Noctua NH-D14 flagship dual-fan CPU cooler

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We begin with some basic physical measurements.

Noctua NH-D14: SPCR Measurements
Weight 940g (heatsink alone)
1080g (w/ 14cm fan)
1100g (w/ 12cm fan)
1240g (w/ both fans)
Fin thickness ~0.43 mm
Fin spacing ~2.33 mm
Vertical Clearance (northbridge) ~53 mm (measured from the PCB to the bottom fin)
(on power supply side of typical case)
negative 11 mm (as mounted with fans blowing toward the motherboard I/O or back panel of case); the fins stayed within the boundary of the motherboard by 11mm.

A comparison of fin thickness and spacing among various tower heatsinks is interesting. The NH-D14's fins fall in the middle, neither tight nor loose.

Comparison: Approximate Fin Thickness & Spacing
Fin Thickness
Fin Spacing
Scythe Ninja 2
0.39 mm
3.68 mm
Thermalright HR-01 Plus
0.45 mm
3.15 mm
Noctua NH-U12P
0.44 mm
2.63 mm
Noctua NH-C12P
0.47 mm
2.54 mm
Thermolab Baram
0.44 mm
2.52 mm
Noctua NH-D14
0.43 mm
2.33 mm
Prolimatech Megahalems
0.50 mm
2.00 mm
Xigmatek HDT-S1283
0.33 mm
1.96 mm
Scythe Kabuto & Zipang 2
0.34 mm
1.94 mm
Scythe Mugen-2
0.31 mm
1.89 mm
ZEROtherm Nirvana
0.43 mm
1.82 mm
Zerotherm Zen
0.37 mm
1.80 mm
Zalman CNPS10X Extreme
0.42 mm
1.50 mm
Thermalright Ultra-120
0.45 mm
1.42 mm

Testing was done on our new i7-1366 heatsink testing platform. A summary of the test system and procedure follows.

Key Components in Heatsink Test Platform:

  • Intel Core i7-965 Extreme Nehalem core, LGA1366, 3.2GHz, 45nm, 130W TDP.
  • Asus P6T SE ATX motherboard. A LGA1366 X58 chipset board with short solid-state capacitors around the CPU socket, low profile northbridge and VRM heatsinks, and mounting holes for both LGA1366 and LGA775 coolers.
  • Asus EAH3450 Silent graphics card.
  • Intel X25-M 80GB 2.5" solid-state drive. Chosen for silence.
  • 2GB QiMonda DDR3 memory. 2 x 1GB DDR3-1066.
  • Seasonic X-650 SS-650KM 650W ATX power supply. This PSU is semit-passively cooled. At the power levels of our test platform, its fan does not spin.
  • Arctic Silver Lumière: Special fast-curing thermal interface material, designed specifically for test labs.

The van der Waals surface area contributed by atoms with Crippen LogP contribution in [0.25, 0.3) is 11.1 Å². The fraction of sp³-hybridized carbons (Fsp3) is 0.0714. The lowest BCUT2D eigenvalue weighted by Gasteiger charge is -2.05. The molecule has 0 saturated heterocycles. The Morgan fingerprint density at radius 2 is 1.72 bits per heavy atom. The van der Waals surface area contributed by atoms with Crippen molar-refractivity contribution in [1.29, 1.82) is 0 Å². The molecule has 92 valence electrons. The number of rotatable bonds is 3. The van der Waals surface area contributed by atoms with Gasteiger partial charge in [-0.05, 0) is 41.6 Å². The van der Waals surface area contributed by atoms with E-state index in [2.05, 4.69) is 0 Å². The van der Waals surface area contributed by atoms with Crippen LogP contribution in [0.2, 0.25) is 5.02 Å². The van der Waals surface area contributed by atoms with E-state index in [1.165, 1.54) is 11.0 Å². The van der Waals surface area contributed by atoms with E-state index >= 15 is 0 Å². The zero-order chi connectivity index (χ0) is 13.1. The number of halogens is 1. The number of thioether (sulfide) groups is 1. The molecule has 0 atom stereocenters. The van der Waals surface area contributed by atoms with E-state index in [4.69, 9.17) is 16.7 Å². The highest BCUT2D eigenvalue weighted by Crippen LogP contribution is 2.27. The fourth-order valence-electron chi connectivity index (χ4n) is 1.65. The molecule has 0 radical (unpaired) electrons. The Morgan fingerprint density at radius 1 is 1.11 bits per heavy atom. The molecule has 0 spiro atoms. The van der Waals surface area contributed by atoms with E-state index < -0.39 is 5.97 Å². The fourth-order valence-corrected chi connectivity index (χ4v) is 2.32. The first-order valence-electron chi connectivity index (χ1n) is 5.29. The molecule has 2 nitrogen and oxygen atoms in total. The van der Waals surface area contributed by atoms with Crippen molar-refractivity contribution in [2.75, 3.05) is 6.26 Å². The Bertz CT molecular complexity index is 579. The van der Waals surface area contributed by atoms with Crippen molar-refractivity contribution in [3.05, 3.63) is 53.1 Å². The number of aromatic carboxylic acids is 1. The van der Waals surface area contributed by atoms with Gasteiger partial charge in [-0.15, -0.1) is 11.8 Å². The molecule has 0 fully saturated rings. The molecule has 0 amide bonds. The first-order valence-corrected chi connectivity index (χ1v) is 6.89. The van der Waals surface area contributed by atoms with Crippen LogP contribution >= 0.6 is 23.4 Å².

• Nexus 120 fan (part of our standard testing methodology; used when possible with heatsinks that fit 120x25mm fans)

The system is silent under the test conditions, except for the CPU cooling fan(s). The CPU/system is run in two modes:

  • Default - using all the stock settings in the BIOS. The AC power drawn by the system is 165~175W, depending on how well the CPU is cooled. When the CPU runs hotter, so does the Voltage Regulator Module on the motherboard which powers the CPU, and it becomes less efficient, causing higher system power consumption.
  • Overclocked - to 3.6 GHz, 1.4V Vcore. This is to simulate typical/extreme overclocking by an enthusiast/gamer. The increased core voltage is is source of most of the increased power draw. The AC power of the system measures 215~245W, depending on how how the CPU/VRM is allowed to run.

There is no way for us to accurately determine the power drawn by the CPU. It is extremely difficult to isolate the CPU's power because the i7-1366 draws power from both the AUX12V socket as well as the +5V and +3.3V lines on the mainboard. We can only guesstimate it to be at least 110W in default mode, and perhaps ~160W at our overclocked setting.

Normally, our reference fan is used whenever possible, the measured details of which are shown below.

Reference Nexus 120mm fan
Anechoic chamber measurements
16 dBA
1100 RPM
13 dBA
890 RPM
12 dBA
720 RPM
11 dBA
530 RPM

Measurement and Analysis Tools

  • Extech 380803 AC power analyzer / data logger for measuring AC system power.
  • Custom-built, four-channel variable DC power supply, used to regulate the fan speed during the test.
  • PC-based spectrum analyzer: SpectraPlus with ACO Pacific mic and M-Audio digital audio interfaces.
  • Anechoic chamber with ambient level of 11 dBA or lower
  • Various other tools for testing fans, as documented in our standard fan testing methodology.
  • SpeedFan, used to monitor the on-chip thermal sensors. The sensors are not calibrated, so results are not universally applicable. The hottest core reading is used.
  • Prime95, used to stress the CPU heavily, generating more heat than most real applications. 8 instances are used to ensure that all 4 cores (with Hyper-threading) are stressed.
  • CPU-Z, used to monitor the CPU speed to determine when overheating occurs; throttling has been observed to occur at between 95~100°C.
  • Thermometers to measure the air temperature around the test platform and near the intake of the heatsink fan.

Noise measurements are made with the fans powered from the lab's variable DC power supply while the rest of the system was off to ensure that system noise did not skew the measurements.

Load testing was accomplished using Prime95 to stress the processor, and the graph function in SpeedFan was used to ensure that the load temperature is stable for at least ten minutes. The stock fans were tested at various voltages to represent a good cross-section of airflow and noise performance.

The ambient conditions during testing were 10~11 dBA and 20~21°C.

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